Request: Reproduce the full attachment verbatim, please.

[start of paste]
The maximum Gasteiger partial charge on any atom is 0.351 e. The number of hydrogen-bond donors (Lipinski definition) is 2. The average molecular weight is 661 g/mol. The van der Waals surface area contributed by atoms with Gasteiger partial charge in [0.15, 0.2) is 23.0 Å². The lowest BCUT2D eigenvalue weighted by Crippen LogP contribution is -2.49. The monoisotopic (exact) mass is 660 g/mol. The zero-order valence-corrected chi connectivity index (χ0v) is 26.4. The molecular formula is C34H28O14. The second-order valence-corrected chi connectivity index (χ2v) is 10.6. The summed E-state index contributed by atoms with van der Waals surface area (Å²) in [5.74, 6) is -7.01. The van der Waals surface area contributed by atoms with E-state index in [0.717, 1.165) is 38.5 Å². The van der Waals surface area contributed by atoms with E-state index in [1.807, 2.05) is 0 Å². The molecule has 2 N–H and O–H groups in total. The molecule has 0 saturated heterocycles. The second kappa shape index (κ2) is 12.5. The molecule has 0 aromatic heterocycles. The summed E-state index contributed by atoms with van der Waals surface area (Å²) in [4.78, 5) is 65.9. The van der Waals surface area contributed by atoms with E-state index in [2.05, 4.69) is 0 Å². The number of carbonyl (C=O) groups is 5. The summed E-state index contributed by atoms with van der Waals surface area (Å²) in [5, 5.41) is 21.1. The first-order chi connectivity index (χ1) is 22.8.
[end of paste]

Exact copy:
The maximum Gasteiger partial charge on any atom is 0.351 e. The number of hydrogen-bond donors (Lipinski definition) is 2. The average molecular weight is 661 g/mol. The van der Waals surface area contributed by atoms with Gasteiger partial charge in [0.15, 0.2) is 23.0 Å². The lowest BCUT2D eigenvalue weighted by Crippen LogP contribution is -2.49. The monoisotopic (exact) mass is 660 g/mol. The zero-order valence-corrected chi connectivity index (χ0v) is 26.4. The molecular formula is C34H28O14. The second-order valence-corrected chi connectivity index (χ2v) is 10.6. The summed E-state index contributed by atoms with van der Waals surface area (Å²) in [5.74, 6) is -7.01. The van der Waals surface area contributed by atoms with E-state index in [0.717, 1.165) is 38.5 Å². The van der Waals surface area contributed by atoms with E-state index in [1.807, 2.05) is 0 Å². The molecule has 2 N–H and O–H groups in total. The molecule has 0 saturated heterocycles. The second kappa shape index (κ2) is 12.5. The molecule has 0 aromatic heterocycles. The summed E-state index contributed by atoms with van der Waals surface area (Å²) in [4.78, 5) is 65.9. The van der Waals surface area contributed by atoms with E-state index in [2.05, 4.69) is 0 Å². The number of carbonyl (C=O) groups is 5. The summed E-state index contributed by atoms with van der Waals surface area (Å²) in [5, 5.41) is 21.1. The first-order chi connectivity index (χ1) is 22.8.